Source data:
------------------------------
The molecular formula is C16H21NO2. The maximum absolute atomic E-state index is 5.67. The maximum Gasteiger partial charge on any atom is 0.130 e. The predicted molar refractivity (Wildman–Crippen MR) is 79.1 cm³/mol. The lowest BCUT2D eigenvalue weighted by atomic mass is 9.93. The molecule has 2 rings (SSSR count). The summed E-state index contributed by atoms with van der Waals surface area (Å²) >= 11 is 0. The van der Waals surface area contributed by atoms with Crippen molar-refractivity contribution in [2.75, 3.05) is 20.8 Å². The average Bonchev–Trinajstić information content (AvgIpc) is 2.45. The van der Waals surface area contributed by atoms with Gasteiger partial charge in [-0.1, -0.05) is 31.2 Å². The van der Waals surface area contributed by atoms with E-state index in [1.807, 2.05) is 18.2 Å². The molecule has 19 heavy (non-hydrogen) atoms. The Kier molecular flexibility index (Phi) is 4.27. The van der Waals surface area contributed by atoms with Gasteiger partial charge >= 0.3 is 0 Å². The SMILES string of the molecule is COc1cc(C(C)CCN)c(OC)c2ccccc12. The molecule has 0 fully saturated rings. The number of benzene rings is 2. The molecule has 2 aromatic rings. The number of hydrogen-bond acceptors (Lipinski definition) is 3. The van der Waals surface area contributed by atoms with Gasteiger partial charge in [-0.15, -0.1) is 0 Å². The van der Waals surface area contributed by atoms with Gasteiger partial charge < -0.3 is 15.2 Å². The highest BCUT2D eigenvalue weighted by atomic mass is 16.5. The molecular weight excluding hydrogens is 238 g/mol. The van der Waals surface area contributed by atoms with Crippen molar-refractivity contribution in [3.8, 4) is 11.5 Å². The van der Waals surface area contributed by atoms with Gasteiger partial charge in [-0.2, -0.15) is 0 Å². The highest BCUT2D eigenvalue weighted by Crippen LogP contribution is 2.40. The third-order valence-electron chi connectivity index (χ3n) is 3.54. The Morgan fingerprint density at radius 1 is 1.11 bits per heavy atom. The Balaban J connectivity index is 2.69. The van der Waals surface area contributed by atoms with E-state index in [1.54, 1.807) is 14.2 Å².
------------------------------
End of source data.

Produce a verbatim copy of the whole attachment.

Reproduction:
The molecular formula is C16H21NO2. The maximum absolute atomic E-state index is 5.67. The maximum Gasteiger partial charge on any atom is 0.130 e. The predicted molar refractivity (Wildman–Crippen MR) is 79.1 cm³/mol. The lowest BCUT2D eigenvalue weighted by atomic mass is 9.93. The molecule has 2 rings (SSSR count). The summed E-state index contributed by atoms with van der Waals surface area (Å²) >= 11 is 0. The van der Waals surface area contributed by atoms with Crippen molar-refractivity contribution in [2.75, 3.05) is 20.8 Å². The average Bonchev–Trinajstić information content (AvgIpc) is 2.45. The van der Waals surface area contributed by atoms with Gasteiger partial charge in [-0.1, -0.05) is 31.2 Å². The van der Waals surface area contributed by atoms with E-state index in [1.807, 2.05) is 18.2 Å². The molecule has 19 heavy (non-hydrogen) atoms. The Kier molecular flexibility index (Phi) is 4.27. The van der Waals surface area contributed by atoms with Gasteiger partial charge >= 0.3 is 0 Å². The SMILES string of the molecule is COc1cc(C(C)CCN)c(OC)c2ccccc12. The molecule has 0 fully saturated rings. The number of benzene rings is 2. The molecule has 2 aromatic rings. The number of hydrogen-bond acceptors (Lipinski definition) is 3. The van der Waals surface area contributed by atoms with Gasteiger partial charge in [-0.15, -0.1) is 0 Å². The van der Waals surface area contributed by atoms with Gasteiger partial charge < -0.3 is 15.2 Å². The highest BCUT2D eigenvalue weighted by atomic mass is 16.5. The molecular weight excluding hydrogens is 238 g/mol. The van der Waals surface area contributed by atoms with Crippen molar-refractivity contribution in [3.8, 4) is 11.5 Å². The van der Waals surface area contributed by atoms with Gasteiger partial charge in [-0.2, -0.15) is 0 Å². The highest BCUT2D eigenvalue weighted by Crippen LogP contribution is 2.40. The third-order valence-electron chi connectivity index (χ3n) is 3.54. The Morgan fingerprint density at radius 1 is 1.11 bits per heavy atom. The Balaban J connectivity index is 2.69. The van der Waals surface area contributed by atoms with E-state index in [1.54, 1.807) is 14.2 Å².